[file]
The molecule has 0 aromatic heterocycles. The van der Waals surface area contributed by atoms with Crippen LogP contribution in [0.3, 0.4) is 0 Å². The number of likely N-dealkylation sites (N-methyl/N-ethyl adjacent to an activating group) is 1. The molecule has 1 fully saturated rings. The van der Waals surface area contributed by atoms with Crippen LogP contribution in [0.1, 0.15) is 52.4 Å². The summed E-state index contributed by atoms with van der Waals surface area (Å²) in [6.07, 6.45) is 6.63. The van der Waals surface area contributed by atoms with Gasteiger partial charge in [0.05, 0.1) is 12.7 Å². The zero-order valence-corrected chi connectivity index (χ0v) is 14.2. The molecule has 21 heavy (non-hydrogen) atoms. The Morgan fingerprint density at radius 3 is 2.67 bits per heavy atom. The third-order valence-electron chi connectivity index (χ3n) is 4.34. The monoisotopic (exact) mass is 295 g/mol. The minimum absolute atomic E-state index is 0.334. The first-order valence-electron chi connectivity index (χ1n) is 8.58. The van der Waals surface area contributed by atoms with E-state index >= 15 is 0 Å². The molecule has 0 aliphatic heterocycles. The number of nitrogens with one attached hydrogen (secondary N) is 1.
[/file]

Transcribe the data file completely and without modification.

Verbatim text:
The molecule has 0 aromatic heterocycles. The van der Waals surface area contributed by atoms with Crippen LogP contribution in [0.3, 0.4) is 0 Å². The number of likely N-dealkylation sites (N-methyl/N-ethyl adjacent to an activating group) is 1. The molecule has 1 fully saturated rings. The van der Waals surface area contributed by atoms with Crippen LogP contribution in [0.1, 0.15) is 52.4 Å². The summed E-state index contributed by atoms with van der Waals surface area (Å²) in [6.07, 6.45) is 6.63. The van der Waals surface area contributed by atoms with Gasteiger partial charge in [0.05, 0.1) is 12.7 Å². The zero-order valence-corrected chi connectivity index (χ0v) is 14.2. The molecule has 21 heavy (non-hydrogen) atoms. The Morgan fingerprint density at radius 3 is 2.67 bits per heavy atom. The third-order valence-electron chi connectivity index (χ3n) is 4.34. The monoisotopic (exact) mass is 295 g/mol. The minimum absolute atomic E-state index is 0.334. The first-order valence-electron chi connectivity index (χ1n) is 8.58. The van der Waals surface area contributed by atoms with E-state index >= 15 is 0 Å². The molecule has 0 aliphatic heterocycles. The number of nitrogens with one attached hydrogen (secondary N) is 1.